That tearing sound you just heard? It was bloggers, campaign aides, and political progressives tearing their hair out after they reached page B-2 of today's Post-Gazette.
Sure, there were some caveats:
After three years as mayor, he has yet to articulate a vision for the future. He does not have a reputation for working with the state legislative delegation. And he needs to put some distance between himself and the party machine, to generate independent thinking for Pittsburgh's growth and progress.
Still, the paper credits him for imposing fiscal discipline, favoring city-county consolidation and building on the city's "green" reputation.
All of that could be argued -- given that the state is governed by two state financial-oversight boards, for example, it's not like a mayor has a choice about imposing financial discipline. But the part that really has to gall the opposition is the shout-out to Yarone Zober:
Mr. Ravenstahl has been well served by various aides in his administration, including a capable chief of staff.
That squishy, pulpy sound you just heard? The sound of numerous frontal lobes exploding.
As for challengers Dok Harris and Kevin Acklin, the P-G hands out some Miss Congeniality awards, but largely writes them off in a single sentence:
[I]t's hard to argue that either has a shot at winning the mayor's office and the ability to take charge of the city's $453 million budget and 3,500 employees.
It's not like a P-G endorsement would have made a difference. The paper endorsed Republican Mark DeSantis back in 2007. It endorsed Patrick Dowd in this year's primary. We know how those races turned out.
But that track record raises a question: What has Ravenstahl done to earn the P-G's respect? Back in 2007, the P-G fretted over the fact that
Mayor Ravenstahl began treating the city to a series of well-publicized disappointments, embarrassments and outrages, and he was slow to accept responsibility for some of his actions.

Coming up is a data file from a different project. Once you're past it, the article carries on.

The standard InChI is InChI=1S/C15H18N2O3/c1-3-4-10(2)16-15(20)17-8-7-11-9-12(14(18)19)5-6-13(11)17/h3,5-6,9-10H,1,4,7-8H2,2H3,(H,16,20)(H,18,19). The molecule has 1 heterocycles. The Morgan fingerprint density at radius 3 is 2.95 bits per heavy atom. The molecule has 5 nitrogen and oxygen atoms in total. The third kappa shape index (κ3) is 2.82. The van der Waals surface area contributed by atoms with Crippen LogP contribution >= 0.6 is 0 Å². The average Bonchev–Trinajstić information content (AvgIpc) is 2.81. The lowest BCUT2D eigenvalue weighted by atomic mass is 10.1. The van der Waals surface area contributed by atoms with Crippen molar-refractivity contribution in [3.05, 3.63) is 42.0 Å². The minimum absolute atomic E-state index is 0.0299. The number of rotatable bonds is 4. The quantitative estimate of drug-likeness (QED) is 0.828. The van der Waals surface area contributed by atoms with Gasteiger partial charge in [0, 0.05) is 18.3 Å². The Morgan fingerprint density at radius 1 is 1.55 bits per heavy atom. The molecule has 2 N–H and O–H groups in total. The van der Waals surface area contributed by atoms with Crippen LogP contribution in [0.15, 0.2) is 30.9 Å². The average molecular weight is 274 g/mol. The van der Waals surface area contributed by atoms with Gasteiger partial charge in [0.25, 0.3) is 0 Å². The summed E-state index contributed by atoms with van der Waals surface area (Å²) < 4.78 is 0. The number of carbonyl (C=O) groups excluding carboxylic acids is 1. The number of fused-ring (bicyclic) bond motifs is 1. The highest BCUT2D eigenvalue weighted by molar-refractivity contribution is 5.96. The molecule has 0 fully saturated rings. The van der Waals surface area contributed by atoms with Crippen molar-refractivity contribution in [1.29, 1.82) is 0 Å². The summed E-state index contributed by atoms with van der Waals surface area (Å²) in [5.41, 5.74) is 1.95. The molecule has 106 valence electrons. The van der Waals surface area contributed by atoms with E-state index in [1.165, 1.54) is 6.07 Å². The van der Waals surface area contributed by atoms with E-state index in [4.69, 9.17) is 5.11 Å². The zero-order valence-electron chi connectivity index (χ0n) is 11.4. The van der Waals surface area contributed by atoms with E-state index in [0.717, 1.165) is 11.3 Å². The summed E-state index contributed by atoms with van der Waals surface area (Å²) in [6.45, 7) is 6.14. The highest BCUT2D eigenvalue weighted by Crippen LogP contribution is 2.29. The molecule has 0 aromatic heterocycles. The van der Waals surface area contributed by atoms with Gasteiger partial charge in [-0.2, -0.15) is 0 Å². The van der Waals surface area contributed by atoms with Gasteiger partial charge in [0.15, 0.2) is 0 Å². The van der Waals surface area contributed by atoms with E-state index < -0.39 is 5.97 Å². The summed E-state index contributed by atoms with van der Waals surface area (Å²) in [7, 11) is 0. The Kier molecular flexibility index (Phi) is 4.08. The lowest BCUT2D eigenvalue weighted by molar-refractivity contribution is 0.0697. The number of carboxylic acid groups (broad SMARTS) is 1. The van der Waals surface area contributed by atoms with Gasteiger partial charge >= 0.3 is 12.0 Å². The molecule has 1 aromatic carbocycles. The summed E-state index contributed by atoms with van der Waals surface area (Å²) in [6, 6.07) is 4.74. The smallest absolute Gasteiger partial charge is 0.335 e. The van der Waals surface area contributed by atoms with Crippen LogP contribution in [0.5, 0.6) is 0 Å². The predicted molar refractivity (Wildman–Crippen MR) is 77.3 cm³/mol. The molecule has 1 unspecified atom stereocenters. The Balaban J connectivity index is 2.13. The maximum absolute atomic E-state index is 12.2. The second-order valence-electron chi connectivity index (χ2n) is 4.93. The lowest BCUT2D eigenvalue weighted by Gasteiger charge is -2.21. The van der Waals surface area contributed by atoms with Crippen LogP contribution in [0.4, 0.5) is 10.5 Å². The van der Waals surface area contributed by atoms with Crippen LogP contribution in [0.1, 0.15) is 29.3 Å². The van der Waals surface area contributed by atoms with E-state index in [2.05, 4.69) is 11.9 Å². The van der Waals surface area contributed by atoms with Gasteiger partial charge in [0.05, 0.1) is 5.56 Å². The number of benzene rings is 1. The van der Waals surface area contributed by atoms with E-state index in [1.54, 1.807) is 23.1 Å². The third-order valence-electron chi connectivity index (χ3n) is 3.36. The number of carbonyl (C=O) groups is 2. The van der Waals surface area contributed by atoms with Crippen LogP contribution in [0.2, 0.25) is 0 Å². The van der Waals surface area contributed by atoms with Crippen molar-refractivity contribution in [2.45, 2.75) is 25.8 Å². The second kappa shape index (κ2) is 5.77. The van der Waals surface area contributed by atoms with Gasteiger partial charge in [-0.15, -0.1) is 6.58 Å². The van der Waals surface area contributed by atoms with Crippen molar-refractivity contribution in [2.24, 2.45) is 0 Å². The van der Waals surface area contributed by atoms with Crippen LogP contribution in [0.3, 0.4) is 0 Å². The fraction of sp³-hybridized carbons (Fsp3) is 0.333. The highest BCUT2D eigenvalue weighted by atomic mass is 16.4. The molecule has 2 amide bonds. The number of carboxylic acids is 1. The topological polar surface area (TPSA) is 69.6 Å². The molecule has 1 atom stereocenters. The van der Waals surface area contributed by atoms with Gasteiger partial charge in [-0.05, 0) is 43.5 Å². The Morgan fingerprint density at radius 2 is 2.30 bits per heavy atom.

Whereas this time around, the P-G gives Ravenstahl credit for growing in the job:
Despite a bumpy start including a few ethical lapses after taking office upon the death of Bob O'Connor, the Summer Hill resident has proved that a smart staff can focus an administration on key priorities.
I won't argue that Ravenstahl has matured -- I've said as much before, as recently as yesterday. But it's a strange argument for the P-G to make. Because when it endorsed Dowd just five months ago, it did so by arguing
Pittsburgh doesn't have time to wait for Mr. Ravenstahl, 29, of Summer Hill, to gradually evolve toward more sound positions. The city needs a stronger, forward-looking mayor who can move Pittsburgh ahead now.
For Democrats in the May 19 primary, Patrick Dowd is ready, even though his tenure on City Council has not been longSo ... back in May, we didn't have time to wait for Ravenstahl to grow up. But in the five months since, Ravenstahl matured faster than he did between 2007 and this past spring?
Of course, it's a fool that looks for consistency in a newspaper's editorial page. Reading this thing over, I really think the argument just boils down to "well, neither Harris nor Acklin has a prayer, so we may as well get behind the incumbent and hope for the best."
No doubt this, too, will cause some rending of garments: The Pittsburgh Comet just argued yesterday that the media focuses too much on challengers' dim prospects for victory, and not enough on what they are actually saying. By extension, if a newspaper doesn't take campaigns seriously, how can it criticize those candidates for not having a serious shot?
What does any of this matter? Editorials don't sway votes, true. But they can confer a philosophical legitimacy to a challenger, and make them feel not quite so alone. After all, it's often hard for challengers to see tangible backing anywhere else. It's a little easier to knock on Esplen's doors when you feel like you've got a major daily behind you. Tomorrow, Acklin and Harris set out on their own once again.
UPDATE: Since I posted this at around 9 or 9:30 this morning, there has been one reaction apiece from each of the 2 political junkies, both very much in the gnashing-of-teeth mode. And indeed, the praise for Zober does seem to be the part that rankles over at the Comet as well.